There are many IRA strategies and products that can be used to fund your IRA. Here is an overview:
Traditional IRAs: A traditional IRA allows your retirement savings to grow tax deferred, meaning you won’t pay taxes on previously untaxed contributions and earnings until you withdraw your money. Anyone under age 70½ with earned income may contribute up to the allowable limit annually (or 100% of earned income, whichever is less) to a traditional IRA. The allowable contribution limit for 2008 is $5,000. Individuals age 50 or over may make an additional allowable contribution of $1,000 per year (2008 contribution would be $6,000). For subsequent years, contribution limits will be indexed to inflation.
For many investors, those contributions may also be tax deductible depending on the amount of the investor’s income.
If a married couple files a joint tax return, each spouse may contribute up to the annual allowable limit.
Access to Your Money When You Need It
Once you're ready to take withdrawals from your IRA, you will pay income tax one ny earnings you've accrued and deductible contributions you've made. If you are under age 59 1/2 when you withdraw IRA assets, you will also be subject to a 10% penalty unless you meet certain conditions.
Penalty-free withdrawals under age 59 1/2 are available under the following conditions:
- your disability (as defined by the Internal Revenue Code)
- your death
- deductible medical expenses
- qualified higher education expenses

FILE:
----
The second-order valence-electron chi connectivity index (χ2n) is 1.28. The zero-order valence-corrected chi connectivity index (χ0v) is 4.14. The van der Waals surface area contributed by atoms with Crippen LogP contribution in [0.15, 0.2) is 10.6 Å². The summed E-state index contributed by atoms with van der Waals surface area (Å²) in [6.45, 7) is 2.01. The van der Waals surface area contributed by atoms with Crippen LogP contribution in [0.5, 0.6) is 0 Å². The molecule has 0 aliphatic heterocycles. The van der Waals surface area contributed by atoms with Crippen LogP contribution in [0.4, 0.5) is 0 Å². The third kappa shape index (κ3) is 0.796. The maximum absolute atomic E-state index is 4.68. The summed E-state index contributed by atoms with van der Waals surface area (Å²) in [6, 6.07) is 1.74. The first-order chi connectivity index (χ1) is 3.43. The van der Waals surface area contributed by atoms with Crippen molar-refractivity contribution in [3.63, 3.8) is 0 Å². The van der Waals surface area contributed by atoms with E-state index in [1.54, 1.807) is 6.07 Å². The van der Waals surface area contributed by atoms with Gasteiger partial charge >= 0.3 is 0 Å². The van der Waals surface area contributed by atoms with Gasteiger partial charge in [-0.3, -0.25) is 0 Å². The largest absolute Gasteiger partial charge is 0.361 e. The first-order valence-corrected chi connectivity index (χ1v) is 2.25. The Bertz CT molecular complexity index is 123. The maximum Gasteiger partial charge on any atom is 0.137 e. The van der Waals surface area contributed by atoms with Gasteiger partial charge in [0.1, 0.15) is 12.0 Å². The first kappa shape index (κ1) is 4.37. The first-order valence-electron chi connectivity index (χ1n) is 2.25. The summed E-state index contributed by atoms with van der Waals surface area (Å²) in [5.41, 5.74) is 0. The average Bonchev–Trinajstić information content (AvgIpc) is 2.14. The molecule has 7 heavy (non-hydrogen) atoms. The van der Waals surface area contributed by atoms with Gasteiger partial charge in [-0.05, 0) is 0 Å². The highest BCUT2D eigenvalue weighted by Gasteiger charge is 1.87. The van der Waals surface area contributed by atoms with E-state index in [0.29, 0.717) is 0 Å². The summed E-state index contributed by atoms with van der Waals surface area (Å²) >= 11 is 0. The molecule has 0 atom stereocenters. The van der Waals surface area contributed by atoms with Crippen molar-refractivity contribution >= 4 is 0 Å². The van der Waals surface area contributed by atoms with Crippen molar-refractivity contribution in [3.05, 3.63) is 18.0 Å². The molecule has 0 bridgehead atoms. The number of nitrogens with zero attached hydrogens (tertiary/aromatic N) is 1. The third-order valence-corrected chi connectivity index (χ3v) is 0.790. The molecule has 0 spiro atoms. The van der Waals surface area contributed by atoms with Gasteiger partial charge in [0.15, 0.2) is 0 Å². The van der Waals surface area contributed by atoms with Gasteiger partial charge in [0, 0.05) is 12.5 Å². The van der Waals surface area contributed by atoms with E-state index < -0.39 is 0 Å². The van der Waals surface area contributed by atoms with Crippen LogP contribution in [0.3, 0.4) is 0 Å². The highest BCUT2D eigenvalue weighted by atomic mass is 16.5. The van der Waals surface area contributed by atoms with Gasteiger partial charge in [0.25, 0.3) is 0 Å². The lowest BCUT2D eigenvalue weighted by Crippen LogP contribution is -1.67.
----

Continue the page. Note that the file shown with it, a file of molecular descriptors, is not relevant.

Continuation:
first-time home purchase expenses
- health insurance premiums (only available to certain unemployed individuals)
certain tax levies
as part of a series of lifetime income payments (special rules apply - please consult your tax advisor)
special situations for those active in the military (special rules apply - please consult your tax advisor)
Rollovers and Transfers
You can transfer money from one existing Traditional IRA to another or from an employer-sponsored retirement plan to a Traditional IRA without tax liability. Consolidating assets in one IRA can offer a number of benefits, including reduced administration costs and a more cohesive investment strategy for your retirement. In addition, IRAs typically offer a much broader range of investment choices than employer-sponsored retirement plans, as well as greater flexibility in designating beneficiaries.
Rollovers by Non-Spouse Beneficiaries
A non-spouse beneficiary may rollover a deceased participant's eligible retirement plan amounts into an inherited IRA. The transfer must be a direct trustee-to-trustee transfer, directly from the plan administrator to the IRA. Prior to 2007, only a spouse beneficiary could rollover retirement plan proceeds.
Mandatory Withdrawals and Tax Implications
When you reach age 70 1/2, you must begin taking distributions from your IRA each year, whether you want to or not. These required minimum distributions, as they're called, are based on your age, the age of your beneficiary and your year-end account balance. Failure to take the proper amount can result in severe tax penalties. However, most IRA custodians will help you determine how much you're required to withdraw each year.
Like other withdrawls from a Traditional IRA, required minimum distributions are subject to income tax on the portion that consists of investment earnings and deductible contributions.
If you find you cannot deduct your IRA contributions you may still contribute to a Traditional IRA. However, your initial contributions will be made on an after-tax basis and you must keep track of this after-tax amount using IRS form 8606. If you are in a situation where non-deductible contributions are your only option, you may want to consider another investment alternative.
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